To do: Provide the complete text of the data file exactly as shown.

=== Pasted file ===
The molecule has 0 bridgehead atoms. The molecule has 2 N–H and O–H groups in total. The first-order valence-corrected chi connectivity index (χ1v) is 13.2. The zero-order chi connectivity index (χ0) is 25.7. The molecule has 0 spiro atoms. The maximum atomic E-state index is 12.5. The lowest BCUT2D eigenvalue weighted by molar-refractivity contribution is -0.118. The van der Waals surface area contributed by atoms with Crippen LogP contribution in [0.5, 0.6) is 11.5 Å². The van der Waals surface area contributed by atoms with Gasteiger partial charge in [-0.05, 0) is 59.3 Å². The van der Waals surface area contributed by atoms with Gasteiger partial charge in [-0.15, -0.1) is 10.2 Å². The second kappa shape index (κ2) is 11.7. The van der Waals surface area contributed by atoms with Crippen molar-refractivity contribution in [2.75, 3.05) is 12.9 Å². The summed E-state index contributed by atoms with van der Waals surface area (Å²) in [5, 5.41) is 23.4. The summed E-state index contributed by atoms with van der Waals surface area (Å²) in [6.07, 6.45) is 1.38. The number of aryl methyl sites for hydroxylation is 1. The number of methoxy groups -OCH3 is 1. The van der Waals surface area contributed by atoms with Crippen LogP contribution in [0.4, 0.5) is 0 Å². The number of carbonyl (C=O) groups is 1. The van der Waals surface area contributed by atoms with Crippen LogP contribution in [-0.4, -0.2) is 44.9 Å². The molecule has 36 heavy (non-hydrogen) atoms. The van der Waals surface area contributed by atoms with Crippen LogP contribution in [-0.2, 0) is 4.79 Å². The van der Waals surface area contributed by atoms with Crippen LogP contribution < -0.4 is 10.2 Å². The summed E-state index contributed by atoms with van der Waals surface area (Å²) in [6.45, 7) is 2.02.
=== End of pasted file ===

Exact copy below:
The molecule has 0 bridgehead atoms. The molecule has 2 N–H and O–H groups in total. The first-order valence-corrected chi connectivity index (χ1v) is 13.2. The zero-order chi connectivity index (χ0) is 25.7. The molecule has 0 spiro atoms. The maximum atomic E-state index is 12.5. The lowest BCUT2D eigenvalue weighted by molar-refractivity contribution is -0.118. The van der Waals surface area contributed by atoms with Crippen LogP contribution in [0.5, 0.6) is 11.5 Å². The van der Waals surface area contributed by atoms with Gasteiger partial charge in [-0.05, 0) is 59.3 Å². The van der Waals surface area contributed by atoms with Gasteiger partial charge in [-0.15, -0.1) is 10.2 Å². The second kappa shape index (κ2) is 11.7. The van der Waals surface area contributed by atoms with Crippen molar-refractivity contribution in [2.75, 3.05) is 12.9 Å². The summed E-state index contributed by atoms with van der Waals surface area (Å²) in [5, 5.41) is 23.4. The summed E-state index contributed by atoms with van der Waals surface area (Å²) in [6.07, 6.45) is 1.38. The number of aryl methyl sites for hydroxylation is 1. The number of methoxy groups -OCH3 is 1. The van der Waals surface area contributed by atoms with Crippen LogP contribution in [0.4, 0.5) is 0 Å². The number of carbonyl (C=O) groups is 1. The van der Waals surface area contributed by atoms with Crippen LogP contribution in [-0.4, -0.2) is 44.9 Å². The molecule has 36 heavy (non-hydrogen) atoms. The van der Waals surface area contributed by atoms with Crippen LogP contribution in [-0.2, 0) is 4.79 Å². The van der Waals surface area contributed by atoms with Crippen LogP contribution < -0.4 is 10.2 Å². The summed E-state index contributed by atoms with van der Waals surface area (Å²) in [6.45, 7) is 2.02.